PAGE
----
NBA Playoffs 2019: Raptors' gamble on Kawhi Leonard has already paid off

Let's be real: The Toronto Raptors probably shouldn't have won Game 7 of their semifinal series against the Philadelphia 76ers on Sunday. Kawhi Leonard's buzzer-beating, fading-away, over-the-arms-of-Joel-Embiid corner two probably shouldn't have taken one, two, three, four bounces off the rim and then fallen in. The Raptors probably shouldn't have won a game in which they shot 38 percent from the field and 23 percent from three, and they probably shouldn't have won a series in which they played their best basketball for only about two games.

But they did.

And now that they made it to the second Eastern Conference Finals in franchise history despite a series where you more often saw a less-than-the-best version of the Raptors, you better believe that they have a damn good chance at toppling Giannis Antetokounmpo and his Milwaukee Bucks juggernaut.

The optimized version of the Raptors only appeared in Games 1 and 5 this series. Those games saw Kawhi Leonard looking like the best player on earth, Marc Gasol handling Embiid on the defensive end, and Kawhi's supporting cast (Pascal Siakam in Game 1 and Siakam, Kyle Lowry and Danny Green in Game 5) giving big-time contributions. Their other two wins were nasty, ugly, gut-it-out basketball games where neither team played particularly well, especially on the offensive end. Among the things, the Raptors needed to pull out this series win over the lower seed were various parts of Embiid's body falling apart, whether it was from knee tendinitis, a virus or an upper respiratory infection. They also needed Tobias Harris missing open shots, and Ben Simmons looking like a wallflower half the time on offense, and Brett Brown's offensive attack looking incredibly uninspired and uncreative, no worse than in the waning minutes of Game 7.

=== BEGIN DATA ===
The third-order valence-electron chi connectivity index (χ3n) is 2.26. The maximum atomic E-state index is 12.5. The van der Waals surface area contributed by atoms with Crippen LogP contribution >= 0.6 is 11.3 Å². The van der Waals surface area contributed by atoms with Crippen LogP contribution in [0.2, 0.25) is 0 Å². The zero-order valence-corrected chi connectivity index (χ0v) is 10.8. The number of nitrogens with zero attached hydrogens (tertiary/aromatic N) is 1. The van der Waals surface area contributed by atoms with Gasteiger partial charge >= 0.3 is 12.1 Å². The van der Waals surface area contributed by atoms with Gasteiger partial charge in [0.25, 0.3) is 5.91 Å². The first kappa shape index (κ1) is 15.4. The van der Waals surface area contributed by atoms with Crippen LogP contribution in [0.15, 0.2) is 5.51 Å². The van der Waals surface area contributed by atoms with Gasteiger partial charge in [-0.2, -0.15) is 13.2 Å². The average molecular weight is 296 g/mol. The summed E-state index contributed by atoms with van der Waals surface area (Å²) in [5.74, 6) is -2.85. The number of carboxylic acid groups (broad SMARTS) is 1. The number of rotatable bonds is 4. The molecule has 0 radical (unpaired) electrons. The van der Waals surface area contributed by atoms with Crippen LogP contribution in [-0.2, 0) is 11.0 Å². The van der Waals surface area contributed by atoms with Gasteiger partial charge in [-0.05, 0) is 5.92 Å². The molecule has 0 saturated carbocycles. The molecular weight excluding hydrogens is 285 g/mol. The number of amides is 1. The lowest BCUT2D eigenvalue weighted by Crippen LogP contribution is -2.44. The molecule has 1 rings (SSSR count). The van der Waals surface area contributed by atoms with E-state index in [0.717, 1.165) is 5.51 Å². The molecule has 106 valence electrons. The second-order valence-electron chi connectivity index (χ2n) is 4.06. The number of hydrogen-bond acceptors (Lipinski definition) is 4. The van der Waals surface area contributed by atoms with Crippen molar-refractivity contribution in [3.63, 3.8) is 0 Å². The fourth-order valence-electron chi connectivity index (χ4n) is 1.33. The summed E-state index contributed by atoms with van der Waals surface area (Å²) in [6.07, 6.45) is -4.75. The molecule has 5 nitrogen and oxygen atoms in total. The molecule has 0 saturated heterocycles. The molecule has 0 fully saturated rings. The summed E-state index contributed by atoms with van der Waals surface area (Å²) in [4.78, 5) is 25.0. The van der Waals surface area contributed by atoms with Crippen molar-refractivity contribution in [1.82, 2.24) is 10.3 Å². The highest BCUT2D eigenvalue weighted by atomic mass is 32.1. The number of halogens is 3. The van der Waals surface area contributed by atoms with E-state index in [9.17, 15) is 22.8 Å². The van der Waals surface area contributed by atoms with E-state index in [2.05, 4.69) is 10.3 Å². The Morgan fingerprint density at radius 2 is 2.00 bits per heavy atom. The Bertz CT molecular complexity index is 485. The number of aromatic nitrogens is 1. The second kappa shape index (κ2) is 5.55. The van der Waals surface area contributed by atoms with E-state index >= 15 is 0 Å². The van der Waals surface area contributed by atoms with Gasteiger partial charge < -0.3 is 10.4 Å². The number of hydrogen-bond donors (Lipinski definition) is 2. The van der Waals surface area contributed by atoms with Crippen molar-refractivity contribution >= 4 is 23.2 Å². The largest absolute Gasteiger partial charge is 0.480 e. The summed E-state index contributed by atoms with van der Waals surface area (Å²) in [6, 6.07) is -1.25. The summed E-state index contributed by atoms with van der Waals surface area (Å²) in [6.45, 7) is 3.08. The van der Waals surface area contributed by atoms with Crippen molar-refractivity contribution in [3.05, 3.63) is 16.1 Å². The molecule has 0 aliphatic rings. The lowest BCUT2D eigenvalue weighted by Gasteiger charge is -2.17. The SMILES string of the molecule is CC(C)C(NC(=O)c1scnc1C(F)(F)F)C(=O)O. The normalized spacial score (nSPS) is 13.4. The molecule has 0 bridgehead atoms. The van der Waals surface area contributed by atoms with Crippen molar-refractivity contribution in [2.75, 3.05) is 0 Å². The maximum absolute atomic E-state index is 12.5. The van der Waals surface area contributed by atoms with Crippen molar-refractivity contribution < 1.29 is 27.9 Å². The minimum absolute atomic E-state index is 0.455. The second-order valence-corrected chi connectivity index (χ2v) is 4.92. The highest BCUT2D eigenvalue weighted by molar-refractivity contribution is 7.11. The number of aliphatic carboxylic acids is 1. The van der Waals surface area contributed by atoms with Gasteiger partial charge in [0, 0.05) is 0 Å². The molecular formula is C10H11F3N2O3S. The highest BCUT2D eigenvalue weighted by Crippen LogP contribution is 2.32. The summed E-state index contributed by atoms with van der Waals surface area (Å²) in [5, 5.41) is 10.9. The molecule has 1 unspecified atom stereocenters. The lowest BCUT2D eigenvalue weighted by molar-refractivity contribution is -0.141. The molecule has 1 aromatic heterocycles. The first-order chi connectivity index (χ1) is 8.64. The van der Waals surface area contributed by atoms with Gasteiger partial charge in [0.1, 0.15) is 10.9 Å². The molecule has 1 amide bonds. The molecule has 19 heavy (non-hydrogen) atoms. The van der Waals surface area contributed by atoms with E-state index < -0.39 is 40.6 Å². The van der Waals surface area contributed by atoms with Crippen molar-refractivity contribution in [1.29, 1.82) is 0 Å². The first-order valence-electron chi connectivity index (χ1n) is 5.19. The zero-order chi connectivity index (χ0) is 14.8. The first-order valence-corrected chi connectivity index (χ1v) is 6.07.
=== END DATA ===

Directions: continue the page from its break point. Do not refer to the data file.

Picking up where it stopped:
Does anyone really think that the Raptors, playing as they did for the majority of this series, would have been able to defeat a Sixers team with an Embiid that was 100 percent healthy and playing as he did in Game 3, starring in the role of two-way MVP?


But they won the series anyway.

You need to win games where you don't play your best if you're going to go far in the playoffs. That's what the Raptors did against Philly.

Against the Bucks, though, they'll need to play their best. They'll need to figure a way to bottle up Giannis. They'll need to get more consistent 3-point shooting. They'll need to have Gasol and Lowry playing more aggressively on the offensive end. They'll need to have Siakam not shrinking from the biggest moments as he did in Game 7. And alongside all that, they'll need, of course, to have Kawhi looking like the best player on earth. There were several games during this series where the phrase "Jordanesque" was applied to Kawhi, and it didn't even feel like hyperbole.

Do all that and the Raptors absolutely can make the Finals.

No matter what happens over the next couple weeks, Masai Ujiri's gamble should be considered a massive, massive success. Less than one year ago, Ujiri traded franchise cornerstone DeMar DeRozan and tied the hopes and dreams of this long-suffering Raptors fan base to one year of soon-to-be free agent Kawhi Leonard. Ujiri knew he had plenty of talent on this team already – the rising Pascal Siakam, the aging Kyle Lowry – but not enough to win a title. Their championship window may only have a month left. Who knows where Kawhi will decide to spend the next chapter of his NBA career? If it's, say, Los Angeles, or anywhere other than Toronto, then the Raptors will have to enter an abbreviated sort of rebuilding phase around Siakam. But Ujiri should be commended for going for it. If it doesn't work long-term, he'll be able to rebuild the team in his own image. But for this season, it has already worked out.

Against the Sixers, it worked out partially from luck – those four bounces off the rim, those viruses that infected Embiid's body. They'll need luck against the Bucks, sure, but they'll need more than that. If the Raptors want to pull the upset against the team that had the NBA's best record in the regular season, they'll have to play better, more consistent basketball than they did in this series.

But are they capable of it?


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